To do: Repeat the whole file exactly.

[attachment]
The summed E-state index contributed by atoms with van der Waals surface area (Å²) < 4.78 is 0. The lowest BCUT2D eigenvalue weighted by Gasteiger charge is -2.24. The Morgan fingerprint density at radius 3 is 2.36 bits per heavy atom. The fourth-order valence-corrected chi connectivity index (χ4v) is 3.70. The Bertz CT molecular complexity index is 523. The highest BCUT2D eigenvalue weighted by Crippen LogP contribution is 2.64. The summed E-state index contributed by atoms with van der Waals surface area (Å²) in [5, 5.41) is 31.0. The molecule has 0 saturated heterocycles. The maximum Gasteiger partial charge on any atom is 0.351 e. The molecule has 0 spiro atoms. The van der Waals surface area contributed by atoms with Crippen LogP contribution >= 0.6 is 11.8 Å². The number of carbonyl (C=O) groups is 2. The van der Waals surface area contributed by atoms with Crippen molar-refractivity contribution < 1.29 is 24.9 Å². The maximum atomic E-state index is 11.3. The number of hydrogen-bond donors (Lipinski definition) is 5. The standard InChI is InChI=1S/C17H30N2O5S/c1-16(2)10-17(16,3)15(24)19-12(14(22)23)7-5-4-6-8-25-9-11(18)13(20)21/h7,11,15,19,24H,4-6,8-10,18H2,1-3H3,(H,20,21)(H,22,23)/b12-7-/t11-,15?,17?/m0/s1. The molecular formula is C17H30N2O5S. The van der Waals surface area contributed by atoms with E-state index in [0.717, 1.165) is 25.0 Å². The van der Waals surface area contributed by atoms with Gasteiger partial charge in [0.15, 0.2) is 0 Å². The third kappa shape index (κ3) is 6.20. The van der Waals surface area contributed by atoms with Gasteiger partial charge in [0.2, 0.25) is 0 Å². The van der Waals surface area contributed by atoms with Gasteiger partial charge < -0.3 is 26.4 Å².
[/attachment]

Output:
The summed E-state index contributed by atoms with van der Waals surface area (Å²) < 4.78 is 0. The lowest BCUT2D eigenvalue weighted by Gasteiger charge is -2.24. The Morgan fingerprint density at radius 3 is 2.36 bits per heavy atom. The fourth-order valence-corrected chi connectivity index (χ4v) is 3.70. The Bertz CT molecular complexity index is 523. The highest BCUT2D eigenvalue weighted by Crippen LogP contribution is 2.64. The summed E-state index contributed by atoms with van der Waals surface area (Å²) in [5, 5.41) is 31.0. The molecule has 0 saturated heterocycles. The maximum Gasteiger partial charge on any atom is 0.351 e. The molecule has 0 spiro atoms. The van der Waals surface area contributed by atoms with Crippen LogP contribution >= 0.6 is 11.8 Å². The number of carbonyl (C=O) groups is 2. The van der Waals surface area contributed by atoms with Crippen molar-refractivity contribution < 1.29 is 24.9 Å². The maximum atomic E-state index is 11.3. The number of hydrogen-bond donors (Lipinski definition) is 5. The standard InChI is InChI=1S/C17H30N2O5S/c1-16(2)10-17(16,3)15(24)19-12(14(22)23)7-5-4-6-8-25-9-11(18)13(20)21/h7,11,15,19,24H,4-6,8-10,18H2,1-3H3,(H,20,21)(H,22,23)/b12-7-/t11-,15?,17?/m0/s1. The molecular formula is C17H30N2O5S. The van der Waals surface area contributed by atoms with E-state index in [0.717, 1.165) is 25.0 Å². The van der Waals surface area contributed by atoms with Gasteiger partial charge in [0.15, 0.2) is 0 Å². The third kappa shape index (κ3) is 6.20. The van der Waals surface area contributed by atoms with Gasteiger partial charge in [0.2, 0.25) is 0 Å². The van der Waals surface area contributed by atoms with Gasteiger partial charge < -0.3 is 26.4 Å².